“Some people might have deficits in recognizing facial expressions, but can recognize emotion from the context,” Chen said.

“For others, it’s the opposite.”

Moreover, the findings, based on statistical analyses of the ratings collected, could inform the development of facial recognition technology.

“Right now, companies are developing machine learning algorithms for recognizing emotions, but they only train their models on cropped faces and those models can only read emotions from faces,” Chen said.

“Our research shows that faces don’t reveal true emotions very accurately and that identifying a person’s frame of mind should take into account context as well.”

For the study, Chen and study senior author David Whitney, a UC Berkeley vision scientist, tested the emotion recognition abilities of nearly 400 young adults. The visual stimuli they used were video clips from various Hollywood movies as well as documentaries and home videos that showed emotional responses in more natural settings.

In the first of three experiments, 33 study participants viewed interactions in movie clips between two characters, one of which was blurred, and rated the perceived emotions of the blurred character. The results showed that study participants inferred how the invisible character was feeling based not only on their interpersonal interactions, but also from what was happening in the background.Study participants went online to view and rate the video clips. A rating grid was superimposed over the video so that researchers could track each study participant’s cursor as it moved around the screen, processing visual information and rating moment-to-moment emotions.

Next, approximately 200 study participants viewed video clips showing interactions under three different conditions: one in which everything was visible, another in which the characters were blurred, and another in which the context was blurred. The results showed that context was as important as facial recognition for decoding emotions.

In the final experiment, 75 study participants viewed clips from documentaries and home videos so that researchers could compare emotion recognition in more naturalistic settings. Again, the context was as critical for inferring the emotions of the characters as were their facial expressions and gestures.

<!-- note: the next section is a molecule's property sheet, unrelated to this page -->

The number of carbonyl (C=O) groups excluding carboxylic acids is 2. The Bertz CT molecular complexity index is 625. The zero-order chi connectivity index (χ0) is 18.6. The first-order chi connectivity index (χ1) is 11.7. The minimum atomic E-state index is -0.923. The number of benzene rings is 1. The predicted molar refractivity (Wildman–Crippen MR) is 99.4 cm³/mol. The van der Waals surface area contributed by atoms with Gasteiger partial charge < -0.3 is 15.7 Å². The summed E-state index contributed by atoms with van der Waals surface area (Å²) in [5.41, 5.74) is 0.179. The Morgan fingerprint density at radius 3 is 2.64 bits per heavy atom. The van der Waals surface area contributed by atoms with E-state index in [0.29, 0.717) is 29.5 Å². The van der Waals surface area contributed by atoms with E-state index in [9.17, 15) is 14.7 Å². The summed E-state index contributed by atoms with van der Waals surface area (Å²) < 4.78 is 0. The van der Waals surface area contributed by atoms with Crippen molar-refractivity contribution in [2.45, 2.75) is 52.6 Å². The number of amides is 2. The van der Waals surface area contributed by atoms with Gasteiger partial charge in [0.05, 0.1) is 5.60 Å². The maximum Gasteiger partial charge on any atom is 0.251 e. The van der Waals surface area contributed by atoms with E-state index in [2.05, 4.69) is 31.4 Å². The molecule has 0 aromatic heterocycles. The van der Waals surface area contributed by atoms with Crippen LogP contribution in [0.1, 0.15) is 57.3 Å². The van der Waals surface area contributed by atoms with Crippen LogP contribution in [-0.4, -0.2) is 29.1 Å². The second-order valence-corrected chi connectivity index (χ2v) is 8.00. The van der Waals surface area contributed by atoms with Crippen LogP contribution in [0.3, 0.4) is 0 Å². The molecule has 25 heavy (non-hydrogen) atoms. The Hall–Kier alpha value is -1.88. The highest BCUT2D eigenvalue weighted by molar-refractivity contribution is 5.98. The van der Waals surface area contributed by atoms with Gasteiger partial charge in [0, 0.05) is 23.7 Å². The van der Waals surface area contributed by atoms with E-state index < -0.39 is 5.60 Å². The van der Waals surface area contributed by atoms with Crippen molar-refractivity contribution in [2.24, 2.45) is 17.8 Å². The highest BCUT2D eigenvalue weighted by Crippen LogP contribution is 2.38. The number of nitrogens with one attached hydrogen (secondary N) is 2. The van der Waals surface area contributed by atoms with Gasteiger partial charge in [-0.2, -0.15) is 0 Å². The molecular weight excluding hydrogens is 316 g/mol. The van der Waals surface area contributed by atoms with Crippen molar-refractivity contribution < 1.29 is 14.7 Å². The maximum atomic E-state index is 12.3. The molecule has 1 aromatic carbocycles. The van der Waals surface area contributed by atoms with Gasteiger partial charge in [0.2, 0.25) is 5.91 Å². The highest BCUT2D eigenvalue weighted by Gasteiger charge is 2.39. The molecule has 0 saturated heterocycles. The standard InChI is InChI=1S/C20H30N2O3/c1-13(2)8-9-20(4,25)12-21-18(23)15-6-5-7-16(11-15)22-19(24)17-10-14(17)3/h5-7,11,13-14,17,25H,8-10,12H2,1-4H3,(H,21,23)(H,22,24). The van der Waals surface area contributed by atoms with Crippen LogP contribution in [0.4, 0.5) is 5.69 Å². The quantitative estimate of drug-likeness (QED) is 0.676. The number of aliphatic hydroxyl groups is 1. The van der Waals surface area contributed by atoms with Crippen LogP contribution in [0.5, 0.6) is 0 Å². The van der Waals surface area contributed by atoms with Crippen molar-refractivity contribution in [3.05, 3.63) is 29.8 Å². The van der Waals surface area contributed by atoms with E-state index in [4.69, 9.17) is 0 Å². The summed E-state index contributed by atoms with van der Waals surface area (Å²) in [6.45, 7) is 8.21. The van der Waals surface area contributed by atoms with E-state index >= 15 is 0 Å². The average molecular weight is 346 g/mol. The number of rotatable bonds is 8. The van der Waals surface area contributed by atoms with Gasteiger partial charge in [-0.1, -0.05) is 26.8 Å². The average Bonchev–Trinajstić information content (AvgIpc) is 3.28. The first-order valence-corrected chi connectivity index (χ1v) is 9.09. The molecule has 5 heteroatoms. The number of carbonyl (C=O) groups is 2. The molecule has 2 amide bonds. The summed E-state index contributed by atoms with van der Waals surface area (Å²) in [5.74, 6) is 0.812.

“Overall, the results suggest that context is not only sufficient to perceive emotion, but also necessary to perceive a person’s emotion,” said Whitney, a UC Berkeley psychology professor.

“Face it, the face is not enough to perceive emotion.”

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Working Long Hours Linked To Depression In Women

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Women who work more than 55 hours a week are at a higher risk of depression but this is not the case for men, according to a new UCL-led study with Queen Mary University of London.

The study of over 20,000 adults, published today in the BMJ’s Journal of Epidemiology & Community Health, found that after taking age, income, health and job characteristics into account, women who worked extra-long hours had 7.3% more depressive symptoms than women working a standard 35-40 week. Weekend working was linked to a higher risk of depression among both sexes.

Women who worked for all or most weekends had 4.6% more depressive symptoms on average compared to women working only weekdays. Men who worked all or most weekends had 3.4% more depressive symptoms than men working only weekdays.

“This is an observational study, so although we cannot establish the exact causes, we do know many women face the additional burden of doing a larger share of domestic labour than men, leading to extensive total work hours, added time pressures and overwhelming responsibilities,” explained Gill Weston (UCL Institute of Epidemiology and Health Care), PhD candidate and lead author of the study.